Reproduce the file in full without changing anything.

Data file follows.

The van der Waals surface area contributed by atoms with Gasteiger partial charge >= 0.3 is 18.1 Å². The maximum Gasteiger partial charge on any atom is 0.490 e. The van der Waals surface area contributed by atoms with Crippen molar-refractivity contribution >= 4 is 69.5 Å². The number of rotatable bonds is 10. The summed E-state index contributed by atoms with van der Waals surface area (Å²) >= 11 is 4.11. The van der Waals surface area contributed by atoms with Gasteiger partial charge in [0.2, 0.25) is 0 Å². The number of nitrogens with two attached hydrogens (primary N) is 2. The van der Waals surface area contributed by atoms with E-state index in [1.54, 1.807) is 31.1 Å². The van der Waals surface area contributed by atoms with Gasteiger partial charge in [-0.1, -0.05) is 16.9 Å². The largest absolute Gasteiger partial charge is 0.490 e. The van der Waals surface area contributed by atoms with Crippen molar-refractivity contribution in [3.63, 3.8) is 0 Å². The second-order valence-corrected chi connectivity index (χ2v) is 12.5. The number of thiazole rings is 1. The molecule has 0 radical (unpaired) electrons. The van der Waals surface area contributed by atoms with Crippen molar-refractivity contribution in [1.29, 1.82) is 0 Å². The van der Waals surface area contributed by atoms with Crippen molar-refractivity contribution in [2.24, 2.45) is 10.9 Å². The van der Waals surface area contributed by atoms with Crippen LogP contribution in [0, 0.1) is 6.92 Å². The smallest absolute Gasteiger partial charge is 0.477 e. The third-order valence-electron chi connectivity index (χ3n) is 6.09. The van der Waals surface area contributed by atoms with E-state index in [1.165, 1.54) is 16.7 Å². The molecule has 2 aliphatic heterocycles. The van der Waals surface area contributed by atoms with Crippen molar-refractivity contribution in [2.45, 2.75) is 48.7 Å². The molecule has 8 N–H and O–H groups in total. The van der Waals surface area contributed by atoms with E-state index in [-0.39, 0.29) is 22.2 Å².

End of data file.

The van der Waals surface area contributed by atoms with Gasteiger partial charge >= 0.3 is 18.1 Å². The maximum Gasteiger partial charge on any atom is 0.490 e. The van der Waals surface area contributed by atoms with Crippen molar-refractivity contribution >= 4 is 69.5 Å². The number of rotatable bonds is 10. The summed E-state index contributed by atoms with van der Waals surface area (Å²) >= 11 is 4.11. The van der Waals surface area contributed by atoms with Gasteiger partial charge in [0.2, 0.25) is 0 Å². The number of nitrogens with two attached hydrogens (primary N) is 2. The van der Waals surface area contributed by atoms with E-state index in [1.54, 1.807) is 31.1 Å². The van der Waals surface area contributed by atoms with Gasteiger partial charge in [-0.1, -0.05) is 16.9 Å². The largest absolute Gasteiger partial charge is 0.490 e. The van der Waals surface area contributed by atoms with Crippen molar-refractivity contribution in [3.63, 3.8) is 0 Å². The second-order valence-corrected chi connectivity index (χ2v) is 12.5. The number of thiazole rings is 1. The molecule has 0 radical (unpaired) electrons. The van der Waals surface area contributed by atoms with Crippen molar-refractivity contribution in [1.29, 1.82) is 0 Å². The van der Waals surface area contributed by atoms with Crippen molar-refractivity contribution in [2.24, 2.45) is 10.9 Å². The van der Waals surface area contributed by atoms with Crippen LogP contribution in [0, 0.1) is 6.92 Å². The smallest absolute Gasteiger partial charge is 0.477 e. The third-order valence-electron chi connectivity index (χ3n) is 6.09. The van der Waals surface area contributed by atoms with E-state index in [1.165, 1.54) is 16.7 Å². The molecule has 2 aliphatic heterocycles. The van der Waals surface area contributed by atoms with Crippen molar-refractivity contribution in [2.45, 2.75) is 48.7 Å². The molecule has 8 N–H and O–H groups in total. The van der Waals surface area contributed by atoms with E-state index in [-0.39, 0.29) is 22.2 Å².